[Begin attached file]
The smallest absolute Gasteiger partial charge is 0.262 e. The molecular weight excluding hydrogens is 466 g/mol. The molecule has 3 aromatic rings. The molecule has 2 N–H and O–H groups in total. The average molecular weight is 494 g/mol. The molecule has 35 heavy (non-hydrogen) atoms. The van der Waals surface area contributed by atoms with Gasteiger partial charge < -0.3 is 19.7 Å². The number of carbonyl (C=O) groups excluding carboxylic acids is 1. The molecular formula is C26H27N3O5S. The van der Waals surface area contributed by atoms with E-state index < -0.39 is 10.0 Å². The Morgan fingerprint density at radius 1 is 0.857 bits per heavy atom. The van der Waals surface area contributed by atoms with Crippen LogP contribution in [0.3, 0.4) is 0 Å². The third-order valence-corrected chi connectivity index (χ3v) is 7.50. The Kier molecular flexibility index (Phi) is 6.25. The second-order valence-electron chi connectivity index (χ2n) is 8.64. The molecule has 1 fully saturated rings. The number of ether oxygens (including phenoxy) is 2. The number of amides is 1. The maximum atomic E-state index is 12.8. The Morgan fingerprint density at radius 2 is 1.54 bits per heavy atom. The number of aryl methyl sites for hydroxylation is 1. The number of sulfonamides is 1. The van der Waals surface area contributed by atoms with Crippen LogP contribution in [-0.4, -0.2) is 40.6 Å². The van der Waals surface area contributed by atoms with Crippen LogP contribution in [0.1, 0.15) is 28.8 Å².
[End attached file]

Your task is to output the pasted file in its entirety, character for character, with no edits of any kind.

The smallest absolute Gasteiger partial charge is 0.262 e. The molecular weight excluding hydrogens is 466 g/mol. The molecule has 3 aromatic rings. The molecule has 2 N–H and O–H groups in total. The average molecular weight is 494 g/mol. The molecule has 35 heavy (non-hydrogen) atoms. The van der Waals surface area contributed by atoms with Gasteiger partial charge < -0.3 is 19.7 Å². The number of carbonyl (C=O) groups excluding carboxylic acids is 1. The molecular formula is C26H27N3O5S. The van der Waals surface area contributed by atoms with E-state index < -0.39 is 10.0 Å². The Morgan fingerprint density at radius 1 is 0.857 bits per heavy atom. The van der Waals surface area contributed by atoms with Crippen LogP contribution in [0.3, 0.4) is 0 Å². The third-order valence-corrected chi connectivity index (χ3v) is 7.50. The Kier molecular flexibility index (Phi) is 6.25. The second-order valence-electron chi connectivity index (χ2n) is 8.64. The molecule has 1 fully saturated rings. The number of ether oxygens (including phenoxy) is 2. The number of amides is 1. The maximum atomic E-state index is 12.8. The Morgan fingerprint density at radius 2 is 1.54 bits per heavy atom. The number of aryl methyl sites for hydroxylation is 1. The number of sulfonamides is 1. The van der Waals surface area contributed by atoms with Crippen LogP contribution in [-0.4, -0.2) is 40.6 Å². The van der Waals surface area contributed by atoms with Crippen LogP contribution in [0.1, 0.15) is 28.8 Å².